Whoa. A few people might have thought something was afoot in June when it emerged that John Whittaker’s Peel Holdings had built up a 4.6% stake in Hammerson, but nobody gave it too much thought.
Why would they when Whittaker has taken stakes in a number of companies over recent years?
Now it turns out that Jefferies analyst – and long-term Hammerson antagonist – Mike Prew was spot on when he suggested Whittaker was poised to act as “marriage broker” between Hammerson and Intu, which he owns a 27.2% stake in – not that Prew used the word marriage this time around. While Intu chairman John Strachan hailed the £3.4bn proposed takeover as “the most significant transaction in British real estate in a generation”, Prew described it witheringly as “a coalition of weak business models” and rated both stocks ‘underperform’.
So is the creation of a mega-mall REIT that will leapfrog Landsec to become the UK’s biggest REIT in terms of asset value a good move or not?
It is easy to criticise the deal. For one, Intu will increase Hammerson’s exposure to the UK undoing much of its recent hard work to diversify into faster-growing European markets such as Ireland. The outlook for bricks-and-mortar retail also looks bleaker than ever as this week’s Toys R Us CVA and the recent collapse of Multiyork and Feather & Black testify.
Such is the pessimism among investors now that a group in the US has even developed an exchange traded fund with the apt ticker symbol EMTY specifically to take advantage of the decline of physical retail.
However, just because retail property is braced for tough times generally, that doesn’t mean everyone will suffer. As Hammerson chief executive David Atkins put it: “We are not interested in averages. We don’t own averages. We own the best.”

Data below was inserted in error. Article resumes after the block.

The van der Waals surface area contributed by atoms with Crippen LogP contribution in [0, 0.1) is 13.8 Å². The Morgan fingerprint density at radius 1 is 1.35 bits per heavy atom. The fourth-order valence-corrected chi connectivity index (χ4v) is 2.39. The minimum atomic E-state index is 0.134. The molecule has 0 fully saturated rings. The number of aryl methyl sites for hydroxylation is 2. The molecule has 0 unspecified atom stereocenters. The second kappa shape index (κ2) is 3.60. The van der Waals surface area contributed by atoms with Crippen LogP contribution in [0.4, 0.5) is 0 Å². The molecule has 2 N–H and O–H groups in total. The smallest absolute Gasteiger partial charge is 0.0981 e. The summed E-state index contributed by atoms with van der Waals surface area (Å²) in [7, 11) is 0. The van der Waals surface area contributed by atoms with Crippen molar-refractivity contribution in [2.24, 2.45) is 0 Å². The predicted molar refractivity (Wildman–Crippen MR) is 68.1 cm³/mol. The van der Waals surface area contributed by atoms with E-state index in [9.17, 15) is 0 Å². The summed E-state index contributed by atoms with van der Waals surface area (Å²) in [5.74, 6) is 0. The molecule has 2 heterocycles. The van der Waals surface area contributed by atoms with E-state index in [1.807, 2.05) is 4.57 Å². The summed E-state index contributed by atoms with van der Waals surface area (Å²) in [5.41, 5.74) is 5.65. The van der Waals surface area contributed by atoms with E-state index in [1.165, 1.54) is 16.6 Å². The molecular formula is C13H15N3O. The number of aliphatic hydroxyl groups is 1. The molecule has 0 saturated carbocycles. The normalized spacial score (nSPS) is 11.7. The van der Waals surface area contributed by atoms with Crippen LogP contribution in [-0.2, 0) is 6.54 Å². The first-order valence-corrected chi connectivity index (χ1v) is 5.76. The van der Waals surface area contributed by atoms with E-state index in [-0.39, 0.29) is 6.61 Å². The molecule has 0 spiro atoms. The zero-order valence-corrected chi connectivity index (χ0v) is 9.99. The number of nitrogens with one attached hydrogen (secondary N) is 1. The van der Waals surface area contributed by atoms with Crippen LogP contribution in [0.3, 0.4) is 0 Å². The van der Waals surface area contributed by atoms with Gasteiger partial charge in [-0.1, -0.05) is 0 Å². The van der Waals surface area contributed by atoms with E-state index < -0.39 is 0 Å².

Hammerson also appears to have snapped Intu up at a bargain price. While the price was at a 27% premium to Intu’s share price the day before the deal was announced and there is the discount to NAV that Hammerson trades at to consider, the price still represents a whopping 34% discount to Intu’s NAV. When you consider that NewRiver REIT is trading at a significant premium to NAV, Intu’s portfolio looks good value. Hammerson and Intu also stand to benefit from improved bargaining power with retailers and £25m a year in cost synergies.
The question is: will the deal spark more M&A activity? The conditions certainly seem conducive. While companies offering high dividend yields and secure income are riding high, others have been trading at persistent discounts to NAV since the EU referendum.
You’d wager that opportunistic investors would be looking to sniff out a bargain.
Who would they target? One potential candidate is surely Helical, which is currently trading at a discount to NAV of about 35%. There are parallels to be drawn with Intu.
Just as Hammerson had to win over Whittaker to secure the shareholder support it needed to buy Intu, any buyer of Helical is unlikely to get very far without making a trip down to the south coast to see Mike Slade on his racing yacht Leopard. Helical has a market cap of about £360m and Slade remains the biggest shareholder with a stake worth more than £38m.
Things could be about to get interesting.